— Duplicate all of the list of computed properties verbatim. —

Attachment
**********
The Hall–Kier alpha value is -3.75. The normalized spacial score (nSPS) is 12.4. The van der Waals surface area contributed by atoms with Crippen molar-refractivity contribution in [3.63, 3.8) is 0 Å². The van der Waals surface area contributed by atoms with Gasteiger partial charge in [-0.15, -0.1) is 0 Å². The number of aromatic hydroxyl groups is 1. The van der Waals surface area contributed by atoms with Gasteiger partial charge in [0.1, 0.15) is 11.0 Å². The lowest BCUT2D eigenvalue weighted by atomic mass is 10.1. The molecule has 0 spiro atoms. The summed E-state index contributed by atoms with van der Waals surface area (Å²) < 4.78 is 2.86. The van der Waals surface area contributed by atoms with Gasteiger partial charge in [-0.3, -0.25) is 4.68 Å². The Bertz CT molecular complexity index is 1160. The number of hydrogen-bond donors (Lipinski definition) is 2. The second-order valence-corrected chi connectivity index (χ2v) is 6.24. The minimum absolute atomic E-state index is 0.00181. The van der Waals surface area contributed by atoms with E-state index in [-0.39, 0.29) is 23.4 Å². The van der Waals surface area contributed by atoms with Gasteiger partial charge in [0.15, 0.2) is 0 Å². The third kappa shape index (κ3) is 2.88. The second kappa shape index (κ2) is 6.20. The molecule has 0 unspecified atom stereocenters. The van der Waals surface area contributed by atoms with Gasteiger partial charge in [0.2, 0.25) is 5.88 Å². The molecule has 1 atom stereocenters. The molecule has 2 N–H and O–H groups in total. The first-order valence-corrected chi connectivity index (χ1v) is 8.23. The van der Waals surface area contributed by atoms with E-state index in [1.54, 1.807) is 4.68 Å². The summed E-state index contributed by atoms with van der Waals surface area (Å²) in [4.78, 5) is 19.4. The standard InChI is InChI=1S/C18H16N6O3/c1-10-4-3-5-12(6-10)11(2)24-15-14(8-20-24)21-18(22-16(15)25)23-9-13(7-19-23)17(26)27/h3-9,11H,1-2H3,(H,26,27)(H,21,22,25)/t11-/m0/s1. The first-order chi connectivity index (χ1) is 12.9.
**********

The Hall–Kier alpha value is -3.75. The normalized spacial score (nSPS) is 12.4. The van der Waals surface area contributed by atoms with Crippen molar-refractivity contribution in [3.63, 3.8) is 0 Å². The van der Waals surface area contributed by atoms with Gasteiger partial charge in [-0.15, -0.1) is 0 Å². The number of aromatic hydroxyl groups is 1. The van der Waals surface area contributed by atoms with Gasteiger partial charge in [0.1, 0.15) is 11.0 Å². The lowest BCUT2D eigenvalue weighted by atomic mass is 10.1. The molecule has 0 spiro atoms. The summed E-state index contributed by atoms with van der Waals surface area (Å²) < 4.78 is 2.86. The van der Waals surface area contributed by atoms with Gasteiger partial charge in [-0.3, -0.25) is 4.68 Å². The Bertz CT molecular complexity index is 1160. The number of hydrogen-bond donors (Lipinski definition) is 2. The second-order valence-corrected chi connectivity index (χ2v) is 6.24. The minimum absolute atomic E-state index is 0.00181. The van der Waals surface area contributed by atoms with E-state index in [-0.39, 0.29) is 23.4 Å². The van der Waals surface area contributed by atoms with Gasteiger partial charge in [0.15, 0.2) is 0 Å². The third kappa shape index (κ3) is 2.88. The second kappa shape index (κ2) is 6.20. The molecule has 0 unspecified atom stereocenters. The van der Waals surface area contributed by atoms with Gasteiger partial charge in [0.2, 0.25) is 5.88 Å². The molecule has 1 atom stereocenters. The molecule has 2 N–H and O–H groups in total. The first-order valence-corrected chi connectivity index (χ1v) is 8.23. The van der Waals surface area contributed by atoms with E-state index in [1.54, 1.807) is 4.68 Å². The summed E-state index contributed by atoms with van der Waals surface area (Å²) in [4.78, 5) is 19.4. The standard InChI is InChI=1S/C18H16N6O3/c1-10-4-3-5-12(6-10)11(2)24-15-14(8-20-24)21-18(22-16(15)25)23-9-13(7-19-23)17(26)27/h3-9,11H,1-2H3,(H,26,27)(H,21,22,25)/t11-/m0/s1. The first-order chi connectivity index (χ1) is 12.9.